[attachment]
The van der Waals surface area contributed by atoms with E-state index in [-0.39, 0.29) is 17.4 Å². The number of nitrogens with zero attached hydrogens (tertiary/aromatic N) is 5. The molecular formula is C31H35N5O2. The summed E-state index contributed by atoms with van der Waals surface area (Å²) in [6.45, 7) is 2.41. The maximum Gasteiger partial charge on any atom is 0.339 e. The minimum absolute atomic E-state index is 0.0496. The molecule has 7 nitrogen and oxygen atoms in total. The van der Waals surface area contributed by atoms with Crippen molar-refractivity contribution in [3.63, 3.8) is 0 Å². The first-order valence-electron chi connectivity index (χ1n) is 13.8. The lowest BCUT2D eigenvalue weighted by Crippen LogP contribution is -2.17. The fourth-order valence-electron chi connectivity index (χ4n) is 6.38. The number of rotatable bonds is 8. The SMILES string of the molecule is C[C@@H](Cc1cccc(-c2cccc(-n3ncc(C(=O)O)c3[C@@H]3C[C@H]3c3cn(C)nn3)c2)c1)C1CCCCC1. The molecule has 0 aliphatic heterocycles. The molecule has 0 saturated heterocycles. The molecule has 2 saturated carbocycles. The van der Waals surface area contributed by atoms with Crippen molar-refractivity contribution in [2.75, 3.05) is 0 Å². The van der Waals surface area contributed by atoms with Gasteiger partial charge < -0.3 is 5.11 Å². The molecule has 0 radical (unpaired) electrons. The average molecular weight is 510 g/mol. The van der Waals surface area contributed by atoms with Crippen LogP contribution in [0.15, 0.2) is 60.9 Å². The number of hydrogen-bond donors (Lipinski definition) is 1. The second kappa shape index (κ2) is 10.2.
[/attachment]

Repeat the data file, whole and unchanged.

The van der Waals surface area contributed by atoms with E-state index in [-0.39, 0.29) is 17.4 Å². The number of nitrogens with zero attached hydrogens (tertiary/aromatic N) is 5. The molecular formula is C31H35N5O2. The summed E-state index contributed by atoms with van der Waals surface area (Å²) in [6.45, 7) is 2.41. The maximum Gasteiger partial charge on any atom is 0.339 e. The minimum absolute atomic E-state index is 0.0496. The molecule has 7 nitrogen and oxygen atoms in total. The van der Waals surface area contributed by atoms with Crippen molar-refractivity contribution in [3.63, 3.8) is 0 Å². The first-order valence-electron chi connectivity index (χ1n) is 13.8. The lowest BCUT2D eigenvalue weighted by Crippen LogP contribution is -2.17. The fourth-order valence-electron chi connectivity index (χ4n) is 6.38. The number of rotatable bonds is 8. The SMILES string of the molecule is C[C@@H](Cc1cccc(-c2cccc(-n3ncc(C(=O)O)c3[C@@H]3C[C@H]3c3cn(C)nn3)c2)c1)C1CCCCC1. The molecule has 0 aliphatic heterocycles. The molecule has 0 saturated heterocycles. The molecule has 2 saturated carbocycles. The van der Waals surface area contributed by atoms with Crippen molar-refractivity contribution in [2.75, 3.05) is 0 Å². The van der Waals surface area contributed by atoms with Gasteiger partial charge < -0.3 is 5.11 Å². The molecule has 0 radical (unpaired) electrons. The average molecular weight is 510 g/mol. The van der Waals surface area contributed by atoms with Crippen LogP contribution in [0.15, 0.2) is 60.9 Å². The number of hydrogen-bond donors (Lipinski definition) is 1. The second kappa shape index (κ2) is 10.2.